Graphing the History of Philosophy

Have you ever wondered what it would look like if you created a graph showing the relationship between all of the various figures in the history of philosophy? Me neither. But fortunately for us, someone else did.

You’ll need to read the whole article to get the details, but the chart was developed by “extracting the influenced by section for every philosopher on Wikipedia” and then running that information through an algorithm. Each philosopher shows up as a particular “node” in the chart, with the size indicating the level of influence that philosopher exerts on the rest of the web. And the colors depict different communities and sub-communities that the algorithm picked out by analyzing the patterns of influence (e.g. the “continental” tradition in green and the “analytic” tradition in purple).

One important caveat: “A shortcoming however is that this evaluation only takes into account direct lines of influence. Indirect influence via another person in the network does not enter into it. This probably explains why Descartes is smaller than you’d think.” And the same could probably be said for Augustine’s relatively small footprint.

With that in mind, this is a very helpful and interesting graphic. I spent some time looking at the larger nodes and noting which influential philosophers I might need to spend a little more time on (e.g. Schopenhauer is much larger than I’d expected).  It gets even more interesting when you examine the web in more detail. For instance, it was interesting to see the reformed tradition (Calvin, Kuyper, Van Til) isolated way off on the left edge.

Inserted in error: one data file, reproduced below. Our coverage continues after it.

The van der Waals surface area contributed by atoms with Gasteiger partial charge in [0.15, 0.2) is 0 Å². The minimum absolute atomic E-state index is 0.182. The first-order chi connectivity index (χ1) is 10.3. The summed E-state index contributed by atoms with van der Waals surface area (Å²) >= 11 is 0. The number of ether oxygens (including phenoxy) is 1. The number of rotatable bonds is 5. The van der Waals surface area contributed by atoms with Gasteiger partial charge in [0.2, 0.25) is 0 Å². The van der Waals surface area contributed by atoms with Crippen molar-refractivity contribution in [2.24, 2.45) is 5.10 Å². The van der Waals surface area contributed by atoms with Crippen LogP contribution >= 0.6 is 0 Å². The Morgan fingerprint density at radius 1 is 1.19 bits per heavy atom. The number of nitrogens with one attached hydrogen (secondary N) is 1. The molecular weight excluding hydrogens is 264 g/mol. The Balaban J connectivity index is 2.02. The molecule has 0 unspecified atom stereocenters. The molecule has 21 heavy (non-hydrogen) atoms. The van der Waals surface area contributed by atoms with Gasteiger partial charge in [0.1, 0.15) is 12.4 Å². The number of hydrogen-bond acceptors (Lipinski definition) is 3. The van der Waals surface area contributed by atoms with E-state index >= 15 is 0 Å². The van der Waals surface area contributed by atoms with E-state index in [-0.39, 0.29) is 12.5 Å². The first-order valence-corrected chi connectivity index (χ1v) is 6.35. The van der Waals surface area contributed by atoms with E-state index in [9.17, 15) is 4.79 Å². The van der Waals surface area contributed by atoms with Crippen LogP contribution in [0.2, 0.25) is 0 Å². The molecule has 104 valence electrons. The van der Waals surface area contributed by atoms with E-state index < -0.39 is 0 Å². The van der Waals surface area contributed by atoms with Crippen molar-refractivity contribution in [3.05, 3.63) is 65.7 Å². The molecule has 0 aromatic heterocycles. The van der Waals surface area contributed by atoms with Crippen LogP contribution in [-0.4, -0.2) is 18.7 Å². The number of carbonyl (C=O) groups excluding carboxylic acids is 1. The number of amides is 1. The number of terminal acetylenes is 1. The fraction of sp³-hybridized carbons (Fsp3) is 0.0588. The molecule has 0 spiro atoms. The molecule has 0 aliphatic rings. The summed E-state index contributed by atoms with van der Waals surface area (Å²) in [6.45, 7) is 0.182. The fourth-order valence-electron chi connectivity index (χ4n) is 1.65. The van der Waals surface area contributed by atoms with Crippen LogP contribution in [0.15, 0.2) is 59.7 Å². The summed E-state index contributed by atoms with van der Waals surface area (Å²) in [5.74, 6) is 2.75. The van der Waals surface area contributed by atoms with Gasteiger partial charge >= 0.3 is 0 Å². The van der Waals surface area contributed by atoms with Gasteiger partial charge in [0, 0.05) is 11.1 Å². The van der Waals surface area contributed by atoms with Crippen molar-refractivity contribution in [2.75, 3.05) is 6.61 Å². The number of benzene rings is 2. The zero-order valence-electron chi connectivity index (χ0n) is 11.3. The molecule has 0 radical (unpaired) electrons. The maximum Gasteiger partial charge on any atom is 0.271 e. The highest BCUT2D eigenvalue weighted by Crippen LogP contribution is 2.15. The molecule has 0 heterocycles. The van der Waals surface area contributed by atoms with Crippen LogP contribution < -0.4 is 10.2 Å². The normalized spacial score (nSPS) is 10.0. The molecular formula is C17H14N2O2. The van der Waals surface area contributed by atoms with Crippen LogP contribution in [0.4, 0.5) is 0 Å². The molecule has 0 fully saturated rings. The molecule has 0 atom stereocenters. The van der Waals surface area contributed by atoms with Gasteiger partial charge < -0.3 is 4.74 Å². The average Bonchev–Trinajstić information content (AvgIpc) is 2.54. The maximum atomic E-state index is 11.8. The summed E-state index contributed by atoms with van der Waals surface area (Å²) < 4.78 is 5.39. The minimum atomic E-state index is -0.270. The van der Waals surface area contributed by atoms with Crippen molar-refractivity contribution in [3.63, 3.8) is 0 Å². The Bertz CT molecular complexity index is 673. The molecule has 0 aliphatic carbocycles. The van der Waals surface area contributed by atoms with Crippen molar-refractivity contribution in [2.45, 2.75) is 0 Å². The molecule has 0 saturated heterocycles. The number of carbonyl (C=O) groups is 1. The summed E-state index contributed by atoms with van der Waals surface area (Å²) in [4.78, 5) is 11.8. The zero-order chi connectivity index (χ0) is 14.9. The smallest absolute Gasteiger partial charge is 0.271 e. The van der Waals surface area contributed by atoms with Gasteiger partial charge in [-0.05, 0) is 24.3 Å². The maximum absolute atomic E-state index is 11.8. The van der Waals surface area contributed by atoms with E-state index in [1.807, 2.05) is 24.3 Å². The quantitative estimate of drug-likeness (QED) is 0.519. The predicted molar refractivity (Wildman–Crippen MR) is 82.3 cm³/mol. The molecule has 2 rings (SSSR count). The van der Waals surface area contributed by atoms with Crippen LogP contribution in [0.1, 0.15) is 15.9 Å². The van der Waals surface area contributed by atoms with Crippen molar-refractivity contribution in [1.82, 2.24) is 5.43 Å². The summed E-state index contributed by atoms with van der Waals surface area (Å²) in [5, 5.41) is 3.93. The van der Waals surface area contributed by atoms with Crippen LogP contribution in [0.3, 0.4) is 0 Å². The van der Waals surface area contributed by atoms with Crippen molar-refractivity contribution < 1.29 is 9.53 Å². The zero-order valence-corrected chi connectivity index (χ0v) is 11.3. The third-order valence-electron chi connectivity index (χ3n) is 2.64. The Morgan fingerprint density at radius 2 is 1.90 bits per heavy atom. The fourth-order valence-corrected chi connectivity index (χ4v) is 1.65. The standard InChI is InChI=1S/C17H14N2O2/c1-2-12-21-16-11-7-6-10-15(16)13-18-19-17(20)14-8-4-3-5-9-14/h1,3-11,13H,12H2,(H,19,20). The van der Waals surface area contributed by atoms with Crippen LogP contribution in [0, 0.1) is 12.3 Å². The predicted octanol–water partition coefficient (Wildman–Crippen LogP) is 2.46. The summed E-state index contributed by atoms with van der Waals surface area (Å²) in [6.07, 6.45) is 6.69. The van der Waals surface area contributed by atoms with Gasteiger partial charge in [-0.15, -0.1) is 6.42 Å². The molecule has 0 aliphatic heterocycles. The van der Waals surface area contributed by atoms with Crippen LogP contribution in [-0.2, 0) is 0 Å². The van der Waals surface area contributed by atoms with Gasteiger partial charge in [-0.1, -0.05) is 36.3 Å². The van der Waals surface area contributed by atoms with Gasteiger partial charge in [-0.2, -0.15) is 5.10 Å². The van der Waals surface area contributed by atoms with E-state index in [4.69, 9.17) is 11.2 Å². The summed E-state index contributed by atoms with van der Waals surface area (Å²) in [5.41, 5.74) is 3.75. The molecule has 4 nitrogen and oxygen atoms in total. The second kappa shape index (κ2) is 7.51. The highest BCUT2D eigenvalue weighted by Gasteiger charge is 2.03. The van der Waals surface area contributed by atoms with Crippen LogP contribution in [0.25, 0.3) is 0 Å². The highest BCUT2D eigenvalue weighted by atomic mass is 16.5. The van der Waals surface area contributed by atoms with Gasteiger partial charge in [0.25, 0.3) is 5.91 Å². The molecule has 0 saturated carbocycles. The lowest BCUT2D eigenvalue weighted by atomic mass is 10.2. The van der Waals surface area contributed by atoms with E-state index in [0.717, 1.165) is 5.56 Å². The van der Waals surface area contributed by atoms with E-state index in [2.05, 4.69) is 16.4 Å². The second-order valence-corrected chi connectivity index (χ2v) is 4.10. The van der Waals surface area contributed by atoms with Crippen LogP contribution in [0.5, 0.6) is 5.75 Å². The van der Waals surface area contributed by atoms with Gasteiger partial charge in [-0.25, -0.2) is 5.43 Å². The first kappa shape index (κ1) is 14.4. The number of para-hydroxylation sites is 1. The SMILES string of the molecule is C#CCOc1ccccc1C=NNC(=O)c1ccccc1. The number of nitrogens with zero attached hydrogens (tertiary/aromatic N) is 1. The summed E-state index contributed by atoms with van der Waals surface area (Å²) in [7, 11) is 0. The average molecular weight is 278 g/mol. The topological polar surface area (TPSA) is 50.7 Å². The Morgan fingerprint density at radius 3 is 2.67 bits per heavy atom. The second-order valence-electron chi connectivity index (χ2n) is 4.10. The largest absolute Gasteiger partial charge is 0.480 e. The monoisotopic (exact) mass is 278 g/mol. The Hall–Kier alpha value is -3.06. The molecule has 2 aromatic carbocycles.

So click through to explore the graph in more detail.



5 Responses to “Graphing the History of Philosophy”

  1. Rick July 5, 2012 at 7:15 am #

    Marc– I think the graph is somewhat lacking. I couldn’t find your name anywhere on the chart.

    • Marc Cortez July 5, 2012 at 8:10 am #

      That’s because there’s a global conspiracy to keep me from getting the philosophical credit I deserve. I know, it’s shocking but true.

  2. Bryce Walker July 5, 2012 at 8:49 am #

    This is great. Thanks for posting.

    Besides Augustine and Descartes, I also would have expected Hobbes, Rousseau, and Origen to have larger footprints. Also, I found it humorous that Cornelius Van Til is placed so close to Pseudio-Dionysius (even if there is no line connecting them).

    • Marc Cortez July 5, 2012 at 10:35 am #

      Yes, I actually did a double-take on the Van Til/Dionysius placement.


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